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Summary of Advances Cover 2017

Summary of Advances

In Autism Spectrum Disorder Research


Question 3: What Causes ASD, and Can Disabling Aspects of ASD Be Prevented or Preempted?

Cross-tissue integration of genetic and epigenetic data offers insight into autism spectrum disorder
Andrews SV, Ellis SE, Bakulski KM, Sheppard B, Croen LA, Hertz-Picciotto I, Newschaffer CJ, Feinberg AP, Arking DE, Ladd-Acosta C, Fallin MD. Nat Commun. 2017 Oct 24;8(1):1011. [PMID: 29066808]

Development of ASD is thought to be due in part to genetic factors. Although no single genetic variation has been discovered that is sufficient to cause ASD, current research has provided some insight into variations in gene expression and modifications that are associated with increased ASD risk. In this study, researchers focused on identifying genetic variations that can give rise to altered DNA methylation – a type of gene modification that can change the gene’s expression without altering its DNA sequence. These genetic variations, called methylation quantitative trait loci (meQTLs), can thus indirectly affect the expression of one or more ASD risk genes.

Because previous research has shown that genetic variations associated with ASD can be identified using DNA from blood cells, these researchers looked for meQTLs in cord blood taken from infants at birth (who were later diagnosed with ASD) and in peripheral blood samples from 3- to 5-year old children with ASD. They also examined data from publicly available genetic maps of fetal brain tissue for meQTLs. Lung tissue meQTL data was used as a control because it was not likely to contain ASD-related variations.

The researchers mapped the meQTLs in all four types of tissues and looked for enrichment of known ASD-associated variations. They found enrichment of ASD-associated meQTLs in cord blood, peripheral blood, and brain tissue; importantly, this pattern was not observed in lung tissue. When looking at the ASD-associated meQTL targets, whose expression would be altered by the variation at the meQTL site, the researchers identified 37 different biological processes that would be affected. Of those, three were associated with methylation targets found in all three tissue types, 12 were found in brain tissue but not cord or peripheral blood, and 22 were found in both cord and peripheral blood but not brain tissue. Many of these processes are related to immune system function. This study expands on previous research, which indicates that differences in immune function are associated with ASD. Importantly, the authors of this study suggest that certain types of tissue can provide information about ASD-related immune system processes that may not be evident in the genotype.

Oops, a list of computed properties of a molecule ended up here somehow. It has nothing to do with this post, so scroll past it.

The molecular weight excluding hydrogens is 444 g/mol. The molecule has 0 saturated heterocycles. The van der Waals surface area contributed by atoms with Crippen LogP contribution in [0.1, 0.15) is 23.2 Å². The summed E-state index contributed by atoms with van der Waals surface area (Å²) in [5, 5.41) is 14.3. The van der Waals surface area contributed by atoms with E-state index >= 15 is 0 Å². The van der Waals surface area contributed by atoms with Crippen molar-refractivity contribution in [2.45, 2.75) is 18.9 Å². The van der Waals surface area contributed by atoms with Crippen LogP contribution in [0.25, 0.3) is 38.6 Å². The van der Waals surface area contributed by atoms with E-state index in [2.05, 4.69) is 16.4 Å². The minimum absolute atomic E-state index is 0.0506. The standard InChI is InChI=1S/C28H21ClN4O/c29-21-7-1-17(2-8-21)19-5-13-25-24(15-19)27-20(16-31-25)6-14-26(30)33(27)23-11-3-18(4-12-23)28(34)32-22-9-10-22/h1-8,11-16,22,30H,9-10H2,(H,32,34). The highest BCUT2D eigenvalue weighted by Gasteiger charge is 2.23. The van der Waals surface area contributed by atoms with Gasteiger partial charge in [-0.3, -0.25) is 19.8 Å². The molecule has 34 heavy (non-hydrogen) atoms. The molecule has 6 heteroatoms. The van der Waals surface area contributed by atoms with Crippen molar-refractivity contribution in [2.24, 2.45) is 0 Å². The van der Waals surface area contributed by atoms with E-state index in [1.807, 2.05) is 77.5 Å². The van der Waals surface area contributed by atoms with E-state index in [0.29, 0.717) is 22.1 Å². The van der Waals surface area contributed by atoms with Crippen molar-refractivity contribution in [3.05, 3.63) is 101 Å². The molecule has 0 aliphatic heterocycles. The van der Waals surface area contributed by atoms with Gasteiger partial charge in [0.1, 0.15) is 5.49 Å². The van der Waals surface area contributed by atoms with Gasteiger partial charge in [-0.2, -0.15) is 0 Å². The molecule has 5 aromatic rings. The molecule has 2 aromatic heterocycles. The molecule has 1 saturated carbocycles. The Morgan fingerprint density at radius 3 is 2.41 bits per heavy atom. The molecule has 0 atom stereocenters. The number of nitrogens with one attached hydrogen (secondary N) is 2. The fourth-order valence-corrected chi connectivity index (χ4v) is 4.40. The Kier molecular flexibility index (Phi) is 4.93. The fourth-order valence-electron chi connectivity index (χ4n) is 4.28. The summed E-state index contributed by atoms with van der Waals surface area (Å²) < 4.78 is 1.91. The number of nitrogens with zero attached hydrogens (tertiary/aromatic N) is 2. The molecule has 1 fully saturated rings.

The results from this study provide further insight into the genetic variations that are associated with ASD, and the biological consequences of those variations. The fact that ASD-associated variations were apparent in blood samples is also significant because it suggests that future research need not rely solely on the use of brain tissue. Analyzed together, genetic and epigenetic data may provide a fuller and more accurate picture of the interactions among genes, biological factors, and ASD.

Fetal and postnatal metal dysregulation in autism
Arora M, Reichenberg A, Willfors C, Austin C, Gennings C, Berggren S, Lichtenstein P, Anckarsäter H, Tammimies K, Bölte S. Nat Commun. 2017 Jun 1;8:15493. [PMID: 28569757]

ASD is thought to be caused by a combination of genetic and environmental factors. Several behavioral and developmental problems that are common in ASD, such as intellectual, language, and attentional disabilities, are also common in individuals who have been exposed to toxic metals, such as lead, and in those with deficiencies in essential metals, such as zinc and manganese. To better understand potential environmental factors associated with ASD, the authors of this study examined whether toxic metal exposure and/or essential metal deficiencies play a role in the development of ASD.

To study these environmental factors while controlling for genetic variation, the researchers recruited discordant monozygotic (identical) and dizygotic (fraternal) twins — that is, pairs of identical and fraternal twins in whom one has ASD and the other did not — as well as sets of twins that both had ASD (concordant), and non-ASD twin controls. Seventeen pairs of identical twins and 15 pairs of fraternal twins participated in this study.

To study the exposure to toxic and essential metals before and after birth, the researchers examined the twins’ teeth, which provide a developmental record of metal exposure from the second trimester through early childhood stages. By collecting the twins’ lost deciduous teeth (those that naturally fall out during childhood) and analyzing them using mass spectrometry, the researchers were able to determine the concentrations of zinc, manganese, lead, and other metals at multiple developmental time points.